- Short-term rentals are booming: Value sales for short-term rentals are still considerably behind hotel sales, but in terms of value growth, short-term rentals are outperforming their hotel counterparts. With players like Airbnb entering the accommodation industry and shaking things up, hotels are increasingly coming to terms with the new competition, and are also now investing in short-term rental players, by launching new brands to adapt to changing consumer demands.
- The sharing economy is gaining traction: Sectors such as car rental and lodging are changing fast due to the entry of peer-to-peer brands such as Uber and Airbnb. South Africa is the largest market for such brands in Africa – more South Africans are joining the platform as hosts to generate income from their unused assets – and with consumer awareness growing, the trend is expected to intensify as travellers are increasingly seeking cheaper accommodation options.
- Multi-channel approaches: Despite offline sales remaining more prominent, internet transactions are increasing and the online travel environment continues to record a dynamic performance. Although by global standards, the online channel is still at its infancy stage in Africa, travel companies across all categories are embracing it to offer travel services. Travel industry players are increasingly implementing a multi-channel approach – making use of various platforms to engage with consumers and drive traffic to their sites using social media, meta search engines, affiliate programmes, etc.
- Growing competition between low-cost carriers and state-owned airlines: Low-cost carriers recorded the most dynamic retail value growth within the airlines category over the review period, and are stimulating demand in many local airline markets. Due to growing demand, many state-owned airlines are also increasing capacity on popular routes such as Cape Town and Johannesburg in an effort to remain competitive. As competition between low-cost carriers and state-owned scheduled flights increase, so does price competition for local flights.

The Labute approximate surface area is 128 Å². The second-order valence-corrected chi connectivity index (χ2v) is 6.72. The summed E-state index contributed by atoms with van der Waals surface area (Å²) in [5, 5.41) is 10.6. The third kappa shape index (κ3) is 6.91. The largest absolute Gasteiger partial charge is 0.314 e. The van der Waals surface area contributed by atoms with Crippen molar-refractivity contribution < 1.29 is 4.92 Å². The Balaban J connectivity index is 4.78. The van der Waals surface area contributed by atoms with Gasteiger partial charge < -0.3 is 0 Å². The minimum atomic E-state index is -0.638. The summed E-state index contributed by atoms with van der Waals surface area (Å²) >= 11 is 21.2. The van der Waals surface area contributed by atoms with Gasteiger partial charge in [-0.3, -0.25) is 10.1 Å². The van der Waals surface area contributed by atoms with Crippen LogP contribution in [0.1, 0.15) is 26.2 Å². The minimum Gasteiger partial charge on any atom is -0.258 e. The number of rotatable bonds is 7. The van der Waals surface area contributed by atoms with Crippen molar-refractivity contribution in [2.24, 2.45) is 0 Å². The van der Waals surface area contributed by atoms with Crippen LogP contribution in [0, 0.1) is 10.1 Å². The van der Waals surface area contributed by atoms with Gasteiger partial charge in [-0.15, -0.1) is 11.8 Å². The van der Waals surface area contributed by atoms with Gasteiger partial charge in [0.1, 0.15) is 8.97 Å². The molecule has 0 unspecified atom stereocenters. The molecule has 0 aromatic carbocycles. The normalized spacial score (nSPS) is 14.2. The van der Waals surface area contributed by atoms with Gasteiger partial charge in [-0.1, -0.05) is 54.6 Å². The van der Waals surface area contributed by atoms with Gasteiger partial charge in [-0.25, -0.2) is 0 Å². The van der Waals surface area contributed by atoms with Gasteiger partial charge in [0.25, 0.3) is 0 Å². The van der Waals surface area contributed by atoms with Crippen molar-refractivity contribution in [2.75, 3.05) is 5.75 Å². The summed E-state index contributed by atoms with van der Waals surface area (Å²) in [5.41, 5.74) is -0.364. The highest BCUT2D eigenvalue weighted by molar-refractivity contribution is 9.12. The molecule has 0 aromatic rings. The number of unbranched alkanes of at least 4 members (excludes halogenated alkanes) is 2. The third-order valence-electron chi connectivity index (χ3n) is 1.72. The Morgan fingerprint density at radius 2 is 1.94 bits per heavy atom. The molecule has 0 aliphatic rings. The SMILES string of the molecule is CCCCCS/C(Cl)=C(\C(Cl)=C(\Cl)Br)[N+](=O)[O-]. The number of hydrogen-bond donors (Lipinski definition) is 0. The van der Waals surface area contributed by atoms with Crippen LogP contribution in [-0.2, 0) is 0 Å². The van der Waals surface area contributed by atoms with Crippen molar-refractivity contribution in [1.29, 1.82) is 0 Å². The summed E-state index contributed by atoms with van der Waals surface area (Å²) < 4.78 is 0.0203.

- Expansion and development of luxury resorts and hotels: Africa is witnessing increasing expansion and development of luxury resorts. Driven by the presence of international hotel brands and foreign investment, hotels led value sales, accounting for 45% of overall lodging value sales. Although Southern Africa has increased in importance, West Africa has represented more than half of the total.
- MICE boosting tourism: The Meetings, Incentives, Conferences and Exhibitions sectors is emerging as a new growth frontier and is one of the fastest growing segments in tourism. The MICE sector is boosted by a growth in business travel – over 36 billion business trips were taken in 2016 – and is characterised by business travellers spending six times more than leisure tourists. Many African countries are tapping into this sector and hope to develop it further with conference facilities being built across the continent in major cities such as Cape Town, Johannesburg, Nairobi, Lagos, and Abuja.
- Niche tourism is growing: While Africa has traditionally been marketed as a safari destination, African countries are starting to move away from this and are starting to explore other niche categories such as medical tourism, eco-tourism, adventure tourism, etc. Following the trend for personalisation, there is an increase in the development of tailored package holidays, with tailored packages for solo travellers also predicted to be developed and become dynamic niche products.